Japan is Unique, and not like China

I have spent significant time in both Japan and China. When people say that China will progress just like Japan, I find it startling. The two cultures are not even remotely close to each other. This NYT article Testing Is Key to Beating Coronavirus, Right? Japan Has Other Ideas highlights some of the unique characteristics of Japan. While it does not specifically outline the differences between Japan and China, if you have lived in China and think about it, some Japanese traits are simply mind boggling.

There is a certain distance between people in Japan, even in a crowded place. Japanese bow instead of shake hands. Face mask wearing is extremely common for even the slightest sniffle or cold. Hand washing is really part of the culture, as is cleanliness.

Also very unique to Japan is to do the right thing for society. People go out of their way to protect others. It is not unique for a restaurant to close and stay closed, if he thought there would be any chance that the virus at his restaurant could hurt his customers. There is a civic pride and a personal shame felt if someone did something to hurt others. Instead, the restaurant owner would rather not open and provide take out instead. This is extremely Japanese.

In virus prevention, the Japanese government only has to do part of the work, while Japanese citizens will follow through with a vast majority of the compliance. Japanese people do trust their government to do the right thing for society.

If there was a slim chance that a Japanese person could infect others, that person would certainly stay home, for the good of the rest of society. This is without question. A person’s name, the company they work for, has a reputation to uphold, and this reputation cannot be so rashly thrown away by short-term gains. There would be no milk scandal in Japan, because Japanese companies would never risk their good company name and reputation, as well as the shame put on all its employees and their families, for this to happen. Quality speaks for your company and for all the employees.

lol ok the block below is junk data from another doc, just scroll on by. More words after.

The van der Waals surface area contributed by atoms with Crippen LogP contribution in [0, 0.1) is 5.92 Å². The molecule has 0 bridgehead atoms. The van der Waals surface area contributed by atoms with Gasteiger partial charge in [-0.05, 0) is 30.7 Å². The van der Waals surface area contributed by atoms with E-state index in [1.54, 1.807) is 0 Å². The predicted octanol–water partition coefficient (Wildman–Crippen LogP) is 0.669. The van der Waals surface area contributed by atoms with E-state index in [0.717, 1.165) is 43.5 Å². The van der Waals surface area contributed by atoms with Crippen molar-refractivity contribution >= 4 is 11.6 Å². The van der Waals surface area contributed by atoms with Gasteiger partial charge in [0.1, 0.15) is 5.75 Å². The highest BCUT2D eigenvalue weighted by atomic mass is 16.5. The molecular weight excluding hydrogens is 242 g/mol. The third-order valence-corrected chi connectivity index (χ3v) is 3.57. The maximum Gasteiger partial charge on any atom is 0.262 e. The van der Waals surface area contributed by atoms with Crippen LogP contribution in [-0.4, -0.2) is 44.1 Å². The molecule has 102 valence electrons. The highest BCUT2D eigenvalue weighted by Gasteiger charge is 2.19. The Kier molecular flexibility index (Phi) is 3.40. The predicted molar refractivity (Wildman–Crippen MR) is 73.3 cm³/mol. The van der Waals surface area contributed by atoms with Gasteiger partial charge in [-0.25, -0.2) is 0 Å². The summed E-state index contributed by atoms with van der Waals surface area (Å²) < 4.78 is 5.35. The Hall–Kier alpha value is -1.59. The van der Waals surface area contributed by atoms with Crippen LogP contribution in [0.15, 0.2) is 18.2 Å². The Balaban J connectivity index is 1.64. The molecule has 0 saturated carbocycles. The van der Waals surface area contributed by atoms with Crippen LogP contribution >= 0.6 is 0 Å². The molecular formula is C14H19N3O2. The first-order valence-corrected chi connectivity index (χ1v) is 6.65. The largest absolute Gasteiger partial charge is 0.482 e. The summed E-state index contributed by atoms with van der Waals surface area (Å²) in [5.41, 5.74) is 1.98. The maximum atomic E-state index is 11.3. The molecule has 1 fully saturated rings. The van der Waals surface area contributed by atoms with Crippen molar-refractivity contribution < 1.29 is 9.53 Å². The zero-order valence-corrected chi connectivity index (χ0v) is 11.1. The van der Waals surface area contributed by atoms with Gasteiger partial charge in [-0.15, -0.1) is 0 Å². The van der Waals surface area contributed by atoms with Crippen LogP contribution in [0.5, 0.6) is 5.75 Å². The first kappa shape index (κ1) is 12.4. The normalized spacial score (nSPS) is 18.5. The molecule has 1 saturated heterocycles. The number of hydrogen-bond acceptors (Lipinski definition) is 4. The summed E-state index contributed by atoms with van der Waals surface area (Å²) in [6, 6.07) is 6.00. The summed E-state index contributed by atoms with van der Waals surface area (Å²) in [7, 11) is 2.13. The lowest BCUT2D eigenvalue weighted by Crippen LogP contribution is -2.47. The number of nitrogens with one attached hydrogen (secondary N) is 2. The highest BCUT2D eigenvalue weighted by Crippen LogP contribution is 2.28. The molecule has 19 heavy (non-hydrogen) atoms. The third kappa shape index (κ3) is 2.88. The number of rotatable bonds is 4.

I do mention company first and family second. These are important differences in the Japanese hierarchy. Families acknowledge that they are second to the company, because without the company the family will have no income and starve.

China is completely different. If there is a possibility for profit and the Chinese company feels they can get away without being caught, many companies will try it. There have been numerous scandals within and without China that show this. The tainted milk scandal, where milk companies added the plastic melamine in order to fool quality tests in its protein level. There is the vaccine scandal, where a vaccine company falsified documents and gave a huge number of toddlers vaccines that may not have been preventative. The list goes on.

Externally foreign buyers are no less susceptible at getting cheated. The pandemic has shown many countries such as Canada, Norway, the US, that China can ship them fake and faulty PPE and masks. The brand reputation is simply not widespread in China, and can be sacrificed for a short-term profit.

Still, after punitive measures against the Chinese company, life goes on. The government again gives the company approval to continue production, politicians and officials are paid off and life goes on.

The Chinese people, however, know this and do not trust domestic manufacturers. They have good reason.

Cultures differ. Each has its advantages and disadvantages. For health related issues I feel safer in Japan than I do in China.

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